There were plenty of reasons for this, but one that particularly stands out is the clear threat that all nuclear powers gave to their enemies.

Clear policies and protocols were in place for an automatic retaliation to a nuclear strike. Future, potentially complicated actions that would lead to millions of people’s death had been ahead of time.

Ironically, this level of pre-commitment to nuclear retaliation ensured that nobody fired a single missile.

The Soviet Union was not under the impression that it could get away with a nuclear strike on the United States because the United States had already burnt its ships on the topic of retaliation.

The opposite scenario was also true.

The interesting fact here, which applies to many ship burning examples, is that the very act of burning one ship may well have been the cause of success. Would Cortés have conquered Mexico if he had his flotilla waiting offshore?

Maybe, maybe not.

Increased creativity.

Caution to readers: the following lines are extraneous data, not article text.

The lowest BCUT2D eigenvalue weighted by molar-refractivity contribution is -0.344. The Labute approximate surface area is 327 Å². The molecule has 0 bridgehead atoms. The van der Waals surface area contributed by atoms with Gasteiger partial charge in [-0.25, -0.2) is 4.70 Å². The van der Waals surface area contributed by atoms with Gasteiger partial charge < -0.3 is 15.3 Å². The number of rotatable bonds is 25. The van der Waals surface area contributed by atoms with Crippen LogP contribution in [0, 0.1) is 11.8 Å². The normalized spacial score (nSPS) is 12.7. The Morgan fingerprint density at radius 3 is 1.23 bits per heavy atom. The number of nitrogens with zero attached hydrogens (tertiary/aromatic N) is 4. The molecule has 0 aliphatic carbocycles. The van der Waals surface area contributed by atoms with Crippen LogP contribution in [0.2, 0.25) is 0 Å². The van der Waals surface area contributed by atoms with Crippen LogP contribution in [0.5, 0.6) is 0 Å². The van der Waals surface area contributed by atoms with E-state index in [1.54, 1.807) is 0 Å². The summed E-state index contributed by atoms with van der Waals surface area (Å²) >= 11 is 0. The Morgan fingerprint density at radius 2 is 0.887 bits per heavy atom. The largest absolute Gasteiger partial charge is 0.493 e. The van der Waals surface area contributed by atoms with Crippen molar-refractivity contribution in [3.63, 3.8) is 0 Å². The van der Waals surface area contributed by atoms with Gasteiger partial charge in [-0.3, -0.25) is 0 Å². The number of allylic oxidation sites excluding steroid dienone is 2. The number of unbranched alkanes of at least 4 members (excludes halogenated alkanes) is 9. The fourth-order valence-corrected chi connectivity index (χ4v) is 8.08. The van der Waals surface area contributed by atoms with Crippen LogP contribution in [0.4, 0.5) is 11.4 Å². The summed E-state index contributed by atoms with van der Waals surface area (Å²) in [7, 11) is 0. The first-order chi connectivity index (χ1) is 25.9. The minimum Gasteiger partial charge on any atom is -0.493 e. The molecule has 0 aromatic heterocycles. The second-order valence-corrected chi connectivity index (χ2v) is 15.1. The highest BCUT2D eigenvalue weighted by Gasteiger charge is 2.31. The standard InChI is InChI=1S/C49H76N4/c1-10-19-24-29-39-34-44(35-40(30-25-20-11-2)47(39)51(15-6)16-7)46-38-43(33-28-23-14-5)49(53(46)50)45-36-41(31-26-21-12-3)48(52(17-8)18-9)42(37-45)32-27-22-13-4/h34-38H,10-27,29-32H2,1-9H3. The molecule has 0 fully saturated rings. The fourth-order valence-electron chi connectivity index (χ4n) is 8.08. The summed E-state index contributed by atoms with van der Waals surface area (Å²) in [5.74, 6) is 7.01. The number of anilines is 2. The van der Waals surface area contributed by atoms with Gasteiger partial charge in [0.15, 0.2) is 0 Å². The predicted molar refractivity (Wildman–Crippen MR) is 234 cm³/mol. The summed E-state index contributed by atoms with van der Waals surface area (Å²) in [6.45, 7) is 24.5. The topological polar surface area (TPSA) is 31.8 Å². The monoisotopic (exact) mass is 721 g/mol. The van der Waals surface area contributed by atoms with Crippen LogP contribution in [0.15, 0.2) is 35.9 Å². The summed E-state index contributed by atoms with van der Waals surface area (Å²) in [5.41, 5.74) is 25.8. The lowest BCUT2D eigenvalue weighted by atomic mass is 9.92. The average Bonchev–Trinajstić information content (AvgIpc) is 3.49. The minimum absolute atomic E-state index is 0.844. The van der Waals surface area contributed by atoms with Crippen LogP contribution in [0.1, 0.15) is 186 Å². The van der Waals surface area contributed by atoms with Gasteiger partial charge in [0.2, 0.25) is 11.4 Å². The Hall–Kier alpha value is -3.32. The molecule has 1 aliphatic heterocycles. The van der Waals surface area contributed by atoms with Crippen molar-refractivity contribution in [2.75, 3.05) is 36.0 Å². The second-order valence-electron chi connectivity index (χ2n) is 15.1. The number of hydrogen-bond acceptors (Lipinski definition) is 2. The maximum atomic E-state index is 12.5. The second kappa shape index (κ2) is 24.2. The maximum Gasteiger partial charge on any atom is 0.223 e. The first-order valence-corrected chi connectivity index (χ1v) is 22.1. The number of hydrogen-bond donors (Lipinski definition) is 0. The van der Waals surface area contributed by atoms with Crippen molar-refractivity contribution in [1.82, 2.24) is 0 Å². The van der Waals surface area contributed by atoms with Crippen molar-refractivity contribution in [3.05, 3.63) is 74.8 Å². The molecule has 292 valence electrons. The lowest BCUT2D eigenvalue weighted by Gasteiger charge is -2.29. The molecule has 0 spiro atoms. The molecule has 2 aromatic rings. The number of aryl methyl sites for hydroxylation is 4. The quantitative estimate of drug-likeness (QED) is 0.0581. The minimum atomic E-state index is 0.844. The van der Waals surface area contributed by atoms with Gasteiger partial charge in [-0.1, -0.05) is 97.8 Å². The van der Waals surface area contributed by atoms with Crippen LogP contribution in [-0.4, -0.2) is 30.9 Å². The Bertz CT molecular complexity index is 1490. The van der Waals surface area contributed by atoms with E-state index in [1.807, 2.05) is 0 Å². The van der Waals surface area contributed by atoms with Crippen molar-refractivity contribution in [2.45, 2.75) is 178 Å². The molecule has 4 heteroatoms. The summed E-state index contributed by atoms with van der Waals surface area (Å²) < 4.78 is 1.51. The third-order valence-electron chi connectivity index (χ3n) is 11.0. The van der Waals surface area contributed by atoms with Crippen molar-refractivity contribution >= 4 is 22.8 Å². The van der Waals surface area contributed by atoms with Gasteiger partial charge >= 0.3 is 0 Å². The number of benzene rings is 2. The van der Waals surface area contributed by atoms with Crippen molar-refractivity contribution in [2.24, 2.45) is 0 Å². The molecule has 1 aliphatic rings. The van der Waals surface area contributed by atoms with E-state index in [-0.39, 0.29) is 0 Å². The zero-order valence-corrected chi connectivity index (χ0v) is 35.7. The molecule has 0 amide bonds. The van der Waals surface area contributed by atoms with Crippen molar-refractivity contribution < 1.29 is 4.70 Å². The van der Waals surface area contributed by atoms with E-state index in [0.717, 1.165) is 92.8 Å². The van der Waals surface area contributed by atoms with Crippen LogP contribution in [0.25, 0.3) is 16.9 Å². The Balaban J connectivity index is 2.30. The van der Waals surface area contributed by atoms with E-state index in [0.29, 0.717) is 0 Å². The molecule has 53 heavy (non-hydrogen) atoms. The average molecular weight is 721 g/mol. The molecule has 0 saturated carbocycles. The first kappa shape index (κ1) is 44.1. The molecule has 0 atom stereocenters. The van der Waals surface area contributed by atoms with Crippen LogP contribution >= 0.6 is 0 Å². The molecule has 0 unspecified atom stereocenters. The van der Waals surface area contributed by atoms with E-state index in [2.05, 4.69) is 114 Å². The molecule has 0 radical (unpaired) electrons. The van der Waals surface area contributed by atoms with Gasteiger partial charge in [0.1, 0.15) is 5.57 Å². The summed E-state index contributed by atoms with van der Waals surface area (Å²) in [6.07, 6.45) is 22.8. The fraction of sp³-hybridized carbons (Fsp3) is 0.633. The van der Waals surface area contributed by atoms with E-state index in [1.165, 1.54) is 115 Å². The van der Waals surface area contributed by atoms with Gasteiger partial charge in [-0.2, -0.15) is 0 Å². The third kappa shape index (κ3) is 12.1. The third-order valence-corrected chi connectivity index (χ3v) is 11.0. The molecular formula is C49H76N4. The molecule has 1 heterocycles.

Burnings bridges can increase your creativity. While it may appear counterintuitive, it does make sense. Limitations improve creativity by narrowing your field of focus, and burning a bridge is another type of limitation.

Why does it work?

Well, it gives you a lot less to think about. Forcing yourself to make some decision from the onset frees you up to be creative within that framework.

Let’s imagine you want to write and publish a book of poems in a year’s time. You could write as it comes to you, but you may spend a lot of time thinking about form. This in itself is not a bad thing, but you may find that given so much choice, you become paralyzed.